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The long tentacles of the Helms-Burton Act in Europe

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By Nicolás Zambrana-Tévar LLM(LSE), PhD(Navarra), KIMEP University

 

On 2 September, the First Instance Court number 24 of Palma de Mallorca (Spain) issued an auto (interlocutory decision) staying proceedings commenced against Meliá Hotels International S.A., one of the biggest Spanish hotel chains, on grounds of immunity from jurisdiction, act of state doctrine and lack of international jurisdiction.

The claimant was Central Santa Lucía L.C., a US company which considers itself the successor of two Cuban corporations: Santa Lucía Company S.A. and Sánchez Hermanos. These two legal entities owned a sugar plantation and other pieces of land in Cuba. Following the revolution of 1959 in this country, those properties were expropriated by Law 890 of 1960. The expropriated land under discussion – known as Playa Esmeralda – is now owned by Gaviota S.A. a corporation of the Cuban State. The Cuban Government authorized Meliá to manage and exploit the land for touristic purposes and Meliá now owns two hotels on that landplot. The claimants contended that Meliá was conscious of the illegitimacy of the expropriation but had nevertheless sought to profit from it. This is apparently the first such claim in Europe and the decision staying the proceedings can still be appealed.

The claim was based on the argument that, since what the claimant describes as “confiscation” had been contrary to international law, it was null and void and the US company – as successor of the original Cuban proprietors – should still be considered the rightful owner of the land. Meliá was now in possession of the land and was profiting from it in bad faith, conscious of the illegitimacy of the property title of the Cuban state. The claimant contended that under article 455 of the Spanish Civil Code, possessors in bad faith must hand over not only the profits of their illegitimate exploitation but any other fruits that the legitimate possessor could have obtained.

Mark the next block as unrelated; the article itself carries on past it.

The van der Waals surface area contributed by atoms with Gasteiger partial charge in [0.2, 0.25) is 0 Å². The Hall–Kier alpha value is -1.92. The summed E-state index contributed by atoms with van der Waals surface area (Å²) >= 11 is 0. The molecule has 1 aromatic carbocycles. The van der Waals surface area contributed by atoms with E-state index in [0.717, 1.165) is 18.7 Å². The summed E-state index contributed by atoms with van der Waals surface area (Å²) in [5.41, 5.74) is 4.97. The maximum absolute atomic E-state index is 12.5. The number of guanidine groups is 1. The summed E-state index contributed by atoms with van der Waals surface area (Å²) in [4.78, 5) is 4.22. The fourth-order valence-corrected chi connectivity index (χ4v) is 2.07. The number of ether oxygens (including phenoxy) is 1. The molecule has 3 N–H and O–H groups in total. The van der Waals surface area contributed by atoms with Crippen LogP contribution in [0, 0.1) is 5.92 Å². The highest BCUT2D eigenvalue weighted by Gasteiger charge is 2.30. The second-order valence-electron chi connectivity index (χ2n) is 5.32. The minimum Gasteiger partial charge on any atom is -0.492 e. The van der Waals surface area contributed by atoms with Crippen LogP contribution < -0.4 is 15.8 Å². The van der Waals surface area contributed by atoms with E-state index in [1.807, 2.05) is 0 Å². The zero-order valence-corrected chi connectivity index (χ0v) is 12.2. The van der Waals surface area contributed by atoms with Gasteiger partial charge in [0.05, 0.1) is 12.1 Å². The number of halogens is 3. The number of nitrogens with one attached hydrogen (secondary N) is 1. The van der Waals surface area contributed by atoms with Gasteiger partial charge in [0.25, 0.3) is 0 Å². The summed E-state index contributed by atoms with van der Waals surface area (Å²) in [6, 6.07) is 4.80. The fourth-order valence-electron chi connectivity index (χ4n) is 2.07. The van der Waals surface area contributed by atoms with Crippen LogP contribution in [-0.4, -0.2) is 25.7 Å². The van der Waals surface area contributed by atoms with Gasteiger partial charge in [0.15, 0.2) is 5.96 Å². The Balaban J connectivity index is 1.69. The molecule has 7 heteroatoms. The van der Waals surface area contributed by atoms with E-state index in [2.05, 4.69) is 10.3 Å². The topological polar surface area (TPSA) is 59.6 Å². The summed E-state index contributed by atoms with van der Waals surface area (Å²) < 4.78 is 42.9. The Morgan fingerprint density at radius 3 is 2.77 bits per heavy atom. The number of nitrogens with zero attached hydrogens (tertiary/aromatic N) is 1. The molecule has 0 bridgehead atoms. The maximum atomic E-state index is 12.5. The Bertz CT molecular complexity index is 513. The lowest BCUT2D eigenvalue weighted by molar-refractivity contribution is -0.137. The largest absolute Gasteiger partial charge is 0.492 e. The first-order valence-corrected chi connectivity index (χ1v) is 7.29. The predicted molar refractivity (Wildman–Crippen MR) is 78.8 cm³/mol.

This claim filed by the US company was against a legal entity domiciled in Spain. Therefore and under normal circumstances, the Spanish court would have had jurisdiction. However, the Spanish court understood that it did not. First of all, article 21 of the Spanish Judiciary Law (Ley Orgánica del Poder Judicial) and article 4 of Organic Law 16/2015 on immunities of foreign states establish that Spanish courts shall not have jurisdiction against individuals, entities and assets which enjoy immunity from jurisdiction, as provided by Spanish law and Public International Law. The Cuban State and the property owned by its company – Gaviota – were therefore and in principle protected by the rules on immunity but the Cuban State had actually not been named as a respondent in the claim and its object was not the expropriated property itself but the profits from its exploitation. The decision does not explain why the property of a commercial corporation owned by the Cuban State – as opposed to the State itself – also enjoys immunity.